The family that had lived next door to us for 30 years were retiring to the East Coast of Yorkshire. This was 14 or 15 years ago. Who will our next neighbour be? Soon a young couple with a small child moved in.
Will they speak English? Will they talk to us? Will we get on? Almost immediately the answer to these three questions was an emphatic yes. Sameena had lived in England most of her life so communication was easy. However Ijaz had very limited English but this has improved over the years.
The small child is now 16 and has 3 sisters and a brother. The whole family are easy to talk with and seem happy to talk to the “old couple” next door. We have been able to share faith values as well as family joys and concerns.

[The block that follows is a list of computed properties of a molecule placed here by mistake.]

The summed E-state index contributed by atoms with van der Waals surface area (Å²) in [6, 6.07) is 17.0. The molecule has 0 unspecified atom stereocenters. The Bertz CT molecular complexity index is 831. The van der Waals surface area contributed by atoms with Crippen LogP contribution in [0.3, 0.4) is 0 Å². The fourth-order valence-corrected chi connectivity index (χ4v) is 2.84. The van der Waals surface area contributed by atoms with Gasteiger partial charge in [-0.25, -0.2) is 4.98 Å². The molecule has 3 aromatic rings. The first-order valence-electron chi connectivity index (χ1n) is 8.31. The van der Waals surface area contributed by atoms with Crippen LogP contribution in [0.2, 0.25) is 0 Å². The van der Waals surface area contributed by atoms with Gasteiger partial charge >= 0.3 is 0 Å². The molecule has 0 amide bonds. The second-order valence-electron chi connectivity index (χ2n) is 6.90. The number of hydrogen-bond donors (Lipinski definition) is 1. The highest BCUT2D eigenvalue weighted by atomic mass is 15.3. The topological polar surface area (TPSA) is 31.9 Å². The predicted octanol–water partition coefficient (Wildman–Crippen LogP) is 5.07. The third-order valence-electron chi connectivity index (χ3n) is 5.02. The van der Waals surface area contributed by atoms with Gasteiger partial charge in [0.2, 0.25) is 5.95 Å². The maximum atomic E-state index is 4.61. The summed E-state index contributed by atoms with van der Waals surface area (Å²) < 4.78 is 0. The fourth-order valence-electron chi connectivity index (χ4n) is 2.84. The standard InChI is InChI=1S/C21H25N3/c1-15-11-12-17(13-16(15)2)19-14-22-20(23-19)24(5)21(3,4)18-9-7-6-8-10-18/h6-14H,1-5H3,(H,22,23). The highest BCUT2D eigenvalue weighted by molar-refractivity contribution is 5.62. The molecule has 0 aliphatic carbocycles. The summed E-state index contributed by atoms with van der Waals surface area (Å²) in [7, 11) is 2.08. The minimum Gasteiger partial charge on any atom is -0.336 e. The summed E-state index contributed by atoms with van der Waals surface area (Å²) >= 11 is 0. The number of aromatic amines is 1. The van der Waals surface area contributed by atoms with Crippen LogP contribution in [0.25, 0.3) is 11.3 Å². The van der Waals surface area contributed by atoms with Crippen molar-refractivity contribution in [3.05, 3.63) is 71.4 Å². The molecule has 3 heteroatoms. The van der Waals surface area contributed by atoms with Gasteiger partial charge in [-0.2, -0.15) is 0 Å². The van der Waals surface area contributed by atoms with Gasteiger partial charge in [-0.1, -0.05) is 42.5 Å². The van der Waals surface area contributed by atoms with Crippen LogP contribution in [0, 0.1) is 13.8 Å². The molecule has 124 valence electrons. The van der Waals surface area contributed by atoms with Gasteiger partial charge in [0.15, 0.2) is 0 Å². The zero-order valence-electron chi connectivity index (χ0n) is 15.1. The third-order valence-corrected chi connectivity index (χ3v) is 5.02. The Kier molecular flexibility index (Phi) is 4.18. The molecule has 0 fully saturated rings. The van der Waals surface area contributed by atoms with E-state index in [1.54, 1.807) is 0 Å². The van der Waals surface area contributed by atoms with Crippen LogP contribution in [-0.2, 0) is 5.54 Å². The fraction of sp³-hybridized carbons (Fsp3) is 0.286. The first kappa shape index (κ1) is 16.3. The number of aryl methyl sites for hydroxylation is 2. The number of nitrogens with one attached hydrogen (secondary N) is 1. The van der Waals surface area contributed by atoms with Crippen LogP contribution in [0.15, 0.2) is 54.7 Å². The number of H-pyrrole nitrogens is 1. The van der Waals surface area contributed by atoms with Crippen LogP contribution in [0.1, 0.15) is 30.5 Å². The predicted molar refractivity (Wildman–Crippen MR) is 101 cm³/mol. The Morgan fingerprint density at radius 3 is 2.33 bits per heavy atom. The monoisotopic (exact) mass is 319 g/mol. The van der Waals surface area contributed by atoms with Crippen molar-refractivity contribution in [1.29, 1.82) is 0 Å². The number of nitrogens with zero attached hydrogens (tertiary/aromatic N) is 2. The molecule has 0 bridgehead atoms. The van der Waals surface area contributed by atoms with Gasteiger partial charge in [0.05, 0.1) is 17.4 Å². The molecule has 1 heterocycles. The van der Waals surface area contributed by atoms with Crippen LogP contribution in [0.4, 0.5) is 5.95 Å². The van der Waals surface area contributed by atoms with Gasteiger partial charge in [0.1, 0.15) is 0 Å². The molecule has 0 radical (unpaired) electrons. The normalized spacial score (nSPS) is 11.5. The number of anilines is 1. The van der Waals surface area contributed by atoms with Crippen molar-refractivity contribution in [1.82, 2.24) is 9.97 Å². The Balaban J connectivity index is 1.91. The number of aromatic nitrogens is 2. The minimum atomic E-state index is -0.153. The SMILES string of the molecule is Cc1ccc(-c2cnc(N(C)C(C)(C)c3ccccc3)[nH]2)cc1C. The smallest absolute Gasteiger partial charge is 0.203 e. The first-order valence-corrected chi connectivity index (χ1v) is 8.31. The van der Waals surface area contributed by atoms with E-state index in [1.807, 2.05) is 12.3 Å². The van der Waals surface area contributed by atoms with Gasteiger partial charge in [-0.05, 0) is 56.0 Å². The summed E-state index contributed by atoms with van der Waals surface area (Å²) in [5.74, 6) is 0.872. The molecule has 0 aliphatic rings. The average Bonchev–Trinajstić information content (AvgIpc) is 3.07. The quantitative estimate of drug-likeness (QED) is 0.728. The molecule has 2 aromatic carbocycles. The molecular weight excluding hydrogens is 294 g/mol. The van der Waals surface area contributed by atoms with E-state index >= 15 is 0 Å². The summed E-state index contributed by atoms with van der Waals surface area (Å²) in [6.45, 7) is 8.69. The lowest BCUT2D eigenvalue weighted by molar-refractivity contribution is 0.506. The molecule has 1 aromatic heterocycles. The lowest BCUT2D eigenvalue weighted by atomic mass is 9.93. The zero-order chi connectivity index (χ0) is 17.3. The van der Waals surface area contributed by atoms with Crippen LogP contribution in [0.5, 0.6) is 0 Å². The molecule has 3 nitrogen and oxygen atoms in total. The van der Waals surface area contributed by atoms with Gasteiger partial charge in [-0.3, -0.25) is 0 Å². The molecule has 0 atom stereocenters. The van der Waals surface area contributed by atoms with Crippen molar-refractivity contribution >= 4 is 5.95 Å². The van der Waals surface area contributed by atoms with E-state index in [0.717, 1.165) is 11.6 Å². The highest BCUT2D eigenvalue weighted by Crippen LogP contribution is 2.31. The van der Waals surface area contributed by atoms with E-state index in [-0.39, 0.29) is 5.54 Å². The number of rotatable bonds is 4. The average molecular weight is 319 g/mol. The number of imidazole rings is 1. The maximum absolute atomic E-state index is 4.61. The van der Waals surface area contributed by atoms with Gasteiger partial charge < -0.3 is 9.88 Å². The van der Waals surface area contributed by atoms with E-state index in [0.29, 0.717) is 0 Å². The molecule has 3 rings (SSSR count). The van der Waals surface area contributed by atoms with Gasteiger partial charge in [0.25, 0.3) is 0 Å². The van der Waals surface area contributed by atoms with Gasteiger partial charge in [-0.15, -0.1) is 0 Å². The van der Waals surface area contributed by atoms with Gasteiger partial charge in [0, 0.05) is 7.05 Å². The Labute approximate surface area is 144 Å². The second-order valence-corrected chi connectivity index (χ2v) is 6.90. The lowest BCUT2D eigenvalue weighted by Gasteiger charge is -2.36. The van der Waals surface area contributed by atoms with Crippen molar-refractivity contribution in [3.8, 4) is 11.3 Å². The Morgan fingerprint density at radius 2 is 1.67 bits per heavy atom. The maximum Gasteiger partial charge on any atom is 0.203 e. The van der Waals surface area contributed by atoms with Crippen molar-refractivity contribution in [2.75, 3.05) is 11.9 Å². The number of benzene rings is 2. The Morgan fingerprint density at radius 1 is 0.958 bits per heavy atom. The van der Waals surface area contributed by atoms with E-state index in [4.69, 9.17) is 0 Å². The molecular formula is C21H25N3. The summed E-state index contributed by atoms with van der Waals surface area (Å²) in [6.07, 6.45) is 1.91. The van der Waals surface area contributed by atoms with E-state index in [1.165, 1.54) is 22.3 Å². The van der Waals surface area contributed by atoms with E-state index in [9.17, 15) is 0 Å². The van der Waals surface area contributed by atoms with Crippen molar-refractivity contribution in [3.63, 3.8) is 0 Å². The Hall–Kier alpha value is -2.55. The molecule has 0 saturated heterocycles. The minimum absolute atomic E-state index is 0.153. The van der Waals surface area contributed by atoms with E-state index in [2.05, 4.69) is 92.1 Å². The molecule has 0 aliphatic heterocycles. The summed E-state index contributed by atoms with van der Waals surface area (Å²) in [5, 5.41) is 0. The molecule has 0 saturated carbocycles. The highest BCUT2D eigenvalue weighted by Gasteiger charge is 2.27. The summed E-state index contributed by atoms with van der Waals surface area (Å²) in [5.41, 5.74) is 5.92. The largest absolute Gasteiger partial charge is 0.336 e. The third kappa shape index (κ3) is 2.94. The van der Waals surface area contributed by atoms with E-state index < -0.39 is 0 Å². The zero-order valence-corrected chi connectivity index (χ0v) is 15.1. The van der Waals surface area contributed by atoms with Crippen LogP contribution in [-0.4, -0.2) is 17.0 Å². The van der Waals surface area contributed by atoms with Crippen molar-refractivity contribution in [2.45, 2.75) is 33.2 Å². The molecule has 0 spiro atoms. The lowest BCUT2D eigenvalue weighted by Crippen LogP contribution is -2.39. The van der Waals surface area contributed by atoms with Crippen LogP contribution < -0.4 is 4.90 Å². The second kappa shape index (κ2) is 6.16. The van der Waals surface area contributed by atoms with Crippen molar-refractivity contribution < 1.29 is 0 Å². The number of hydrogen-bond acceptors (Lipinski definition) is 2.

We are grateful for our “new” neighbours and look forward to our continued friendship.
In January 1999 Nirmal Singh, a Bradford Sikh with whom I had become friendly through Rotary was awarded the M.B.E. in the New Year honours. His Muslim, Hindu and Sikh friends organised a reception in his honour to be held on 23 January in the Grange Interlink Community Centre. A local Great Horton Muslim, Fazal Hussain sent an invitation to me and my wife. When I replied accepting the invitation I pointed out that I would be attending on my own as my wife had died. He then wrote to me apologising quite profusely and saying “I pray for your wife that Allah may grant her paradise where she lives for ever”. I was greatly touched by that statement and have readily repeated it in any discussion of interfaith relationships.